For the management of the Federal government, the main effects only finding of this study indicates that budget decision makers should use fair formal procedures and fair interpersonal behavior to help ensure subordinate managers' commitment to the Federal government as an employer. Accordingly, the Federal government may wish to take steps to ensure that budget decision makers use fair formal procedures, namely, "procedures designed to: a) collect accurate information necessary for making budgetary decisions, b) provide opportunities to appeal or challenge budgetary decisions, c) allow representation to all sides affected by the budget decision, d) make budgetary decisions with consistency, e) provide feedback on budgetary decisions, and f) allow request for clarification or additional information on budgetary decisions" (Moorman, 1991, p. 850; see also Greenberg, 1986; Leventhal, 1980). And, accordingly, the Federal government may wish to take steps to ensure that elements of interactional justice are incorporated into the performance plans of superior Federal managers who make budget decisions to ensure that these managers: "a) consider the viewpoints of subordinate managers when making budget decisions, b) provide timely information about the implications of budget decisions to their subordinate managers, c) treat their subordinate managers with kindness and consideration when making budget decisions, d) show concerns for their subordinate managers' rights when making budget decisions, and e) take steps to deal with subordinate managers in a truthful manner on budget decisions" (Moorman, 1991, p. 850; see also, Bies, 1987; Bies & Moag, 1986; Bies & Shapiro, 1987; Tyler & Bies, 1990).
Also, since this study has shown that Federal managers are not primarily concerned with the economic outcomes of budget decision-making, those who are concerned with the absolute or relative distribution of actual budget resources - the Congress, the Office of Management and Budget, and advocacy groups - may not wish to rely on the Federal managers to advance their interests.
Limitations of the Study
The results, the findings and the conclusions of this study need to be interpreted in light of several limitations. First, this study uses crosssectional data, which prevents direct determination of the causal order of the relationships between organizational justice and organizational outcomes (Babbie, 1995; Davis, 1985). second, this study investigates the contribution of organizational justice in the Federal government's budget decisions to Federal manager's organizational commitment, and its results may not be generalizable to other organizations. Third, there could be variables antecedent to organizational justice and organizational commitment, as well as intervening variables, as indicated by the low total R^sup 2^ of .132 for organizational commitment. Fourth, this study uses questionnaires that do not have any reverse-scored items, and the possibility for response bias exists. Fifth, this study uses a commercial third-party mailing list which may contain errors to survey officials at their offices - officials for whom receiving mail may be difficult and for whom responding is not an official duty - and the response rate was 14%, which is lower than the response rate that might be found for surveys with more certain populations, more certain and accessible addresses, and with respondents for whom there are built-in stimuli to respond (Babbie, 1995). Finally, Van den Bos, Vermunt, and Wilke (1997) suggest that the order in which organizational justice information is received may impact fairness judgments, and no provisions are made for determining the order in which respondents received organizational justice information. Nonetheless, as detailed above, this study may have made a significant contribution to the management of the Federal government, scholarly understanding, and theoretical understanding.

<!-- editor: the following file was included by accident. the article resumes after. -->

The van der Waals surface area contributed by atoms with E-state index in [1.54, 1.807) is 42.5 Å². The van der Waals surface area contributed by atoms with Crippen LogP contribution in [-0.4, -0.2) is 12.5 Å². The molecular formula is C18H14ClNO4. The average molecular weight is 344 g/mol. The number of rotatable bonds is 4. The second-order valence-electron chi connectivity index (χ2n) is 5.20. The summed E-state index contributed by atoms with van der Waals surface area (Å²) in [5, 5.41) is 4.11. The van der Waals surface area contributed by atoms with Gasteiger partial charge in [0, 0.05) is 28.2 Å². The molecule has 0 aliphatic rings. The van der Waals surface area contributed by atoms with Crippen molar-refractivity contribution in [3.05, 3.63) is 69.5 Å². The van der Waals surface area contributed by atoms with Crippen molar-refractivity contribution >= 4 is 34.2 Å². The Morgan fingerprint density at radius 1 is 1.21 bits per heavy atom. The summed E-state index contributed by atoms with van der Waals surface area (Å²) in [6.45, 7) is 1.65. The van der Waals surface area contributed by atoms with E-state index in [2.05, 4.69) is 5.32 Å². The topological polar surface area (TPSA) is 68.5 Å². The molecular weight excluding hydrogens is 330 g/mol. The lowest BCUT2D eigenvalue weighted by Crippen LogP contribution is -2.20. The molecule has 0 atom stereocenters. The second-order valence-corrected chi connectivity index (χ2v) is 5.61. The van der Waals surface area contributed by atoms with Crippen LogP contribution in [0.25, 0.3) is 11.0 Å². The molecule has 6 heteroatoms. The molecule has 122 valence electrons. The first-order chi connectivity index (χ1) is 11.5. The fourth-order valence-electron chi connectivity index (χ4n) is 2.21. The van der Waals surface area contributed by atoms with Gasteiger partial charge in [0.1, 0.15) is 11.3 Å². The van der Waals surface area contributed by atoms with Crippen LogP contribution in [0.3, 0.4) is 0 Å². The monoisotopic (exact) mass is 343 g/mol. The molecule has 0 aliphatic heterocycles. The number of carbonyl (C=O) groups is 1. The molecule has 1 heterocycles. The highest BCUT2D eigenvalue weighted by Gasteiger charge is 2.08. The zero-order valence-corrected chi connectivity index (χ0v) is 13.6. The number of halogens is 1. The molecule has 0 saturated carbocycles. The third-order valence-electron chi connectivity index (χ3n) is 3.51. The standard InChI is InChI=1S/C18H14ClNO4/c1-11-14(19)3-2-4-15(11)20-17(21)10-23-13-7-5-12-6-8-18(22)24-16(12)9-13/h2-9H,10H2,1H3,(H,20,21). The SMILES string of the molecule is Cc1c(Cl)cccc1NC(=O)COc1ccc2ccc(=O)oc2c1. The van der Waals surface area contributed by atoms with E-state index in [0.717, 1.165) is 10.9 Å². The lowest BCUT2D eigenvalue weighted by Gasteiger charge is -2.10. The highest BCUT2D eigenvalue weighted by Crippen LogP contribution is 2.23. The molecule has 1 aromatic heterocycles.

Recommendations for Future Research
The results of this study have a number of implications for future research. Future researchers could confirm whether the lack of a normally robust interaction between distributive justice and procedural and interactional justice exists in other government or non-profit organizations. Future researchers could also examine the effect of distributive, procedural, and interactional justice on other measures of organizational behavior, such as intent to turnover, trust in superior or observed budgetary slack.
1. Consistent with recent organizational justice literature (Leung, Chin, & Au, 1993; Skarlicki & Folger, 1997; Skarlicki et al., 1999), interactional justice is treated as a separate component of organizational justice, rather than as a subcomponent of procedural justice (Brockner & Wiesenfeld, 1996; Libby, 1999; Moorman, 1991); for the purposes of this study, there is no practical effect of labeling these two independent dimensions procedural justice and interactional justice rather than formal procedural justice and interactional procedural justice.
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Andrew Blair Staley, Barbara Dastoor, Nace R. Magner, and Chandler Stolp*
* Andrew Blair Staley, D.B.A., C.P.A., is Associate Professor, Department of Accounting, Bloomsburg University of Pennsylvania. His primary research interest is in budgetary decision-making. Barbara Dastoor, Ph.D., is Associate Professor, Wayne Huizenga Graduate School of Business and Entrepreneurship, Nova Southeastern University. Her research focuses on strategic human resources management and organizational behavior. Nace R. Magner, D.B.A., C.M.A., is J.C. Holland Professor of Accountancy, Gordon Ford College of Business, Western Kentucky University. His current research focuses on justice and subordinate participation in organizational budgeting. Chandler Stolp, Ph.D., is Associate Professor of Public Affairs and Director of the Center for Inter-American Policy Studies, LBJ School of Public Affairs, University of Texas at Austin. His research focuses on western hemispheric economic integration, regional economics, and public sector productivity.…
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Publication information: Article title: The Contribution of Organizational Justice in Budget Decision-Making to Federal Managers' Organizational Commitment. Contributors: Staley, Andrew Blair - Author, Dastoor, Barbara - Author, Magner, Nace R. - Author, Stolp, Chandler - Author. Journal title: Journal of Public Budgeting, Accounting & Financial Management. Volume: 15. Issue: 4 Publication date: Winter 2003. Page number: 505. © PrAcademics Press, Florida Atlantic University Spring 2007. Provided by ProQuest LLC. All Rights Reserved.